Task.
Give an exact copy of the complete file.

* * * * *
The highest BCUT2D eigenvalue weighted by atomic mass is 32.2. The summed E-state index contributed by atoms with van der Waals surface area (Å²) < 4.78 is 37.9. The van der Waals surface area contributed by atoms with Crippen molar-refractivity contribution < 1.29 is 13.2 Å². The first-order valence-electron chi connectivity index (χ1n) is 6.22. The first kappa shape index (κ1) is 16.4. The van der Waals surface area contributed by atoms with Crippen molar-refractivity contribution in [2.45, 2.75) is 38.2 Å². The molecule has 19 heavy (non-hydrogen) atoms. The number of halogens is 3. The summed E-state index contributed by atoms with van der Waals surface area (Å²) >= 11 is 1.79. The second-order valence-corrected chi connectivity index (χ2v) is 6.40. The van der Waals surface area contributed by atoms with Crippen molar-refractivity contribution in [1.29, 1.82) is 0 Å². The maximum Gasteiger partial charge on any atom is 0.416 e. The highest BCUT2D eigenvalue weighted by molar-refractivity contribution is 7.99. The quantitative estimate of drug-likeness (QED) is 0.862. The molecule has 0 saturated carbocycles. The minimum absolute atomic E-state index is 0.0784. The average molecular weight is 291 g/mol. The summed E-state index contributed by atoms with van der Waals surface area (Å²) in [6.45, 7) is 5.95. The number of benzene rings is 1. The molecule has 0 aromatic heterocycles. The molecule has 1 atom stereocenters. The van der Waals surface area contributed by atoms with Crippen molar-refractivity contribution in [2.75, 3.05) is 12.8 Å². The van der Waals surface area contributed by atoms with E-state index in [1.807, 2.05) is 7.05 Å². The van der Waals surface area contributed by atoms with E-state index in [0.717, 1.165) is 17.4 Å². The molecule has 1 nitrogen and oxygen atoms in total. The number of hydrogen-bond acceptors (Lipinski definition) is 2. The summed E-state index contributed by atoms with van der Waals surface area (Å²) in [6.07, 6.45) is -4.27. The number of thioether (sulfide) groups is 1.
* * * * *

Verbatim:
The highest BCUT2D eigenvalue weighted by atomic mass is 32.2. The summed E-state index contributed by atoms with van der Waals surface area (Å²) < 4.78 is 37.9. The van der Waals surface area contributed by atoms with Crippen molar-refractivity contribution < 1.29 is 13.2 Å². The first-order valence-electron chi connectivity index (χ1n) is 6.22. The first kappa shape index (κ1) is 16.4. The van der Waals surface area contributed by atoms with Crippen molar-refractivity contribution in [2.45, 2.75) is 38.2 Å². The molecule has 19 heavy (non-hydrogen) atoms. The number of halogens is 3. The summed E-state index contributed by atoms with van der Waals surface area (Å²) >= 11 is 1.79. The second-order valence-corrected chi connectivity index (χ2v) is 6.40. The van der Waals surface area contributed by atoms with Crippen molar-refractivity contribution in [1.29, 1.82) is 0 Å². The maximum Gasteiger partial charge on any atom is 0.416 e. The highest BCUT2D eigenvalue weighted by molar-refractivity contribution is 7.99. The quantitative estimate of drug-likeness (QED) is 0.862. The molecule has 0 saturated carbocycles. The minimum absolute atomic E-state index is 0.0784. The average molecular weight is 291 g/mol. The summed E-state index contributed by atoms with van der Waals surface area (Å²) in [6.45, 7) is 5.95. The number of benzene rings is 1. The molecule has 0 aromatic heterocycles. The molecule has 1 atom stereocenters. The van der Waals surface area contributed by atoms with Crippen molar-refractivity contribution in [2.75, 3.05) is 12.8 Å². The van der Waals surface area contributed by atoms with E-state index in [1.807, 2.05) is 7.05 Å². The van der Waals surface area contributed by atoms with E-state index in [0.717, 1.165) is 17.4 Å². The molecule has 1 nitrogen and oxygen atoms in total. The number of hydrogen-bond acceptors (Lipinski definition) is 2. The summed E-state index contributed by atoms with van der Waals surface area (Å²) in [6.07, 6.45) is -4.27. The number of thioether (sulfide) groups is 1.